How common is ghosting - ie employee disappearing after taking an offer letter or not showing up at work on day one?
From India, Bangalore
Dear Vaatsalya,

Not reporting for the duties on a specified day after taking the offer letter is called a "No Show" by the candidate. This has been happening for the last 15-20 years and nothing new about it.

During my training programmes, occasionally this matter is discussed. To tide over this challenge, some of the participants have shared the practices followed in their company. These are as below:

a) Not mentioning the salary break up in the "Offer Letter".

b) Issuing the offer letter on a bond paper and including a clause on penalties for not taking employment.

c) Telling the candidate to deposit the academic certificates while issuing the offer letter. Give a proper acknowledgement for receipt of the academic certificates. Return the certificates once the candidate joins.

d) Telling the candidate to deposit two or three times the gross salary of the candidate. The amount is refunded with interest after three months since the employment. A proper legal agreement is required to design these terms.

Disclaimer: - I have just shared the practices that my participants disclosed with me. That does not purport that I subscribe to these practices.

Thanks,

Dinesh Divekar

From India, Bangalore
Vaatsalya - this question is very subjective and a unanimous action/ suggestions may not be decided/ elicited on a public platform like this. It is a known concern and will always be.

We as HR professionals may not want to suggest/ introduce any form of unhealthy practices to attract, retain or release a person from employment - it is completely unprofessional.

Please discuss and close this matter internally and ponder over why a candidate may not want to join you/ what you could have done differently to attract talent - I think it is extremely subjective and specific to the job.

Thank you.

From India, Delhi
Hello Everyone,
I hope you all are doing well.
Can anyone guide me through this situation, wherein candidates accept the offer letters, acknowledge and send the acceptance of offer and then after few days reject the offer, what can be done in such a situation. Also, can we make some changes in the offer letter so that the candidates do not do so.

From India, Pune
I searched using Google and there does not seem to be any survey done on the topic of not showing up for the job after receiving a job offer.
From United Kingdom
Its a very common practice of candidates, there is nothing new in this approach. As an HR professional, obviously it feels bad when the candidates don't join after accepting the offer letter but on the other hand, its better not to run behind such candidates, let them leave. Such candidates will never fit into your work culture, will not show interest in performing the duties or working little extra. At least your time and efforts on onboarding such candidates will save. Trust is important between the recruiter and the candidates, the gap between offering the job and joining the job is filled with TRUST, if trust is not there nothing will workout in the future as well.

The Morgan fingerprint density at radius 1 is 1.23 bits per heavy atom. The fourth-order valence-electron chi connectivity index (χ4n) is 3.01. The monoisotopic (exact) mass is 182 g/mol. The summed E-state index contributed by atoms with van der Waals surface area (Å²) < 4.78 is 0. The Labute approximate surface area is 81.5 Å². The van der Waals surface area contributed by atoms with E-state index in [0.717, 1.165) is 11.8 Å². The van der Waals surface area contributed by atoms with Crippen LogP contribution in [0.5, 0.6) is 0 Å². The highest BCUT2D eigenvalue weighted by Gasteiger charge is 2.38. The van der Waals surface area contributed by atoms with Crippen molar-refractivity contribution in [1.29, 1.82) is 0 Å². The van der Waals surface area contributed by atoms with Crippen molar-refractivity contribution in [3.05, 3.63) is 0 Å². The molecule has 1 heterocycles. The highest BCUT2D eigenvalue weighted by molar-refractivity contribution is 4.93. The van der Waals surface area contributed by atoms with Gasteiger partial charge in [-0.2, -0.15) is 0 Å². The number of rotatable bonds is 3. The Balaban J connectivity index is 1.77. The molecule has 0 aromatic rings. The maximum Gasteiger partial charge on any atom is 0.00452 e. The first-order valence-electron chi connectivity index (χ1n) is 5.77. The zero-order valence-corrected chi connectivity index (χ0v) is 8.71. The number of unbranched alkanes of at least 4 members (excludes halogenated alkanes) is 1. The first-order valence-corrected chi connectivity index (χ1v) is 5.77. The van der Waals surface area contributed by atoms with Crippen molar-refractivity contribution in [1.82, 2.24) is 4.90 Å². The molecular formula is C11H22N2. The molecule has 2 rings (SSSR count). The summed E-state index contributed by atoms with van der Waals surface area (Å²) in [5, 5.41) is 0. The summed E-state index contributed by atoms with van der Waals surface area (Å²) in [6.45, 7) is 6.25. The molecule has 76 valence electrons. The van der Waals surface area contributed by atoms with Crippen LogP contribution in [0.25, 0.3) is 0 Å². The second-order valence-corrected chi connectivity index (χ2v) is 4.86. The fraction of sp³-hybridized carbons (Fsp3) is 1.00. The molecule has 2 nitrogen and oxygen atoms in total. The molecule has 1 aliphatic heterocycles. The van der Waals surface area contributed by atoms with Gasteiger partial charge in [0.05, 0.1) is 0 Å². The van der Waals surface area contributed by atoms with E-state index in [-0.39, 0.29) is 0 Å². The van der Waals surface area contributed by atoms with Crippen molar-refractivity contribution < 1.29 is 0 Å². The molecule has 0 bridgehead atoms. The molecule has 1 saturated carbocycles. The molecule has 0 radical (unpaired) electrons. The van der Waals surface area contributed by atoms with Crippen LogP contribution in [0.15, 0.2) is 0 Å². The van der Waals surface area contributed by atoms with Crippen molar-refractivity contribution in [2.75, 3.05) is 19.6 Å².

From India, Pune
It is a very common practice. It is more prevalent in the IT Sector. Though, it does happen in other profiles as well.

The candidates take offers and then negotiate with their current employer and also do "offer shopping". Then they join the organization where they get the highest package.

It is normal.


Anonymous
Good Evening all,
I need suggestion on this "No-Show" business of candidates. I am in need of candidates as resources are less, Scheduling Interviews since long, giving my 100%, but still not successful in onboarding them. Candidates are just busy taking counter offers and wherever they get the best deal they run away and I know it is normal, but to tackle such situations and get the required candidates. Please suggest what strategy should I use to onboard the candidates.

From India, Pune
Hello all,

This is a real practical issue that almost every employer /HR is facing. Being an HR System Consultant, I sometimes suggest customized ideas that can help a Company avoid or control such situations. Few of them are worth pondering upon -

1. In the interview itself, structure your questions such a way that somewhere it helps you capture that a candidate has and is thinking on other offers as well (it's common) Reiterate the fact and insist that as a Company OR HR, you ensure a smooth and fair Recruitment practices vis-a-vis you expect an employee to stick to his 'commitment' also. This will give a hint to the candidate and if they are genuine, they tell you upfront that they have other options OR you get the idea through their non-verbal cues.

2. Why to bank upon a particular candidate? When candidates have 2 to 3 options, why not an employer can semi-select at least 3 candidates whom you can rate as A, B & C so at least when A does not join, B is there and if B does not join, C is there. For this, you will have to make the joining period short (15 days to 1 month) to get the idea.

3. Preferring immediate joiners can also solve this problem to some extent. That is what is being preferred by employers now.

There could few more ways to work on this problem.

From India, Pune

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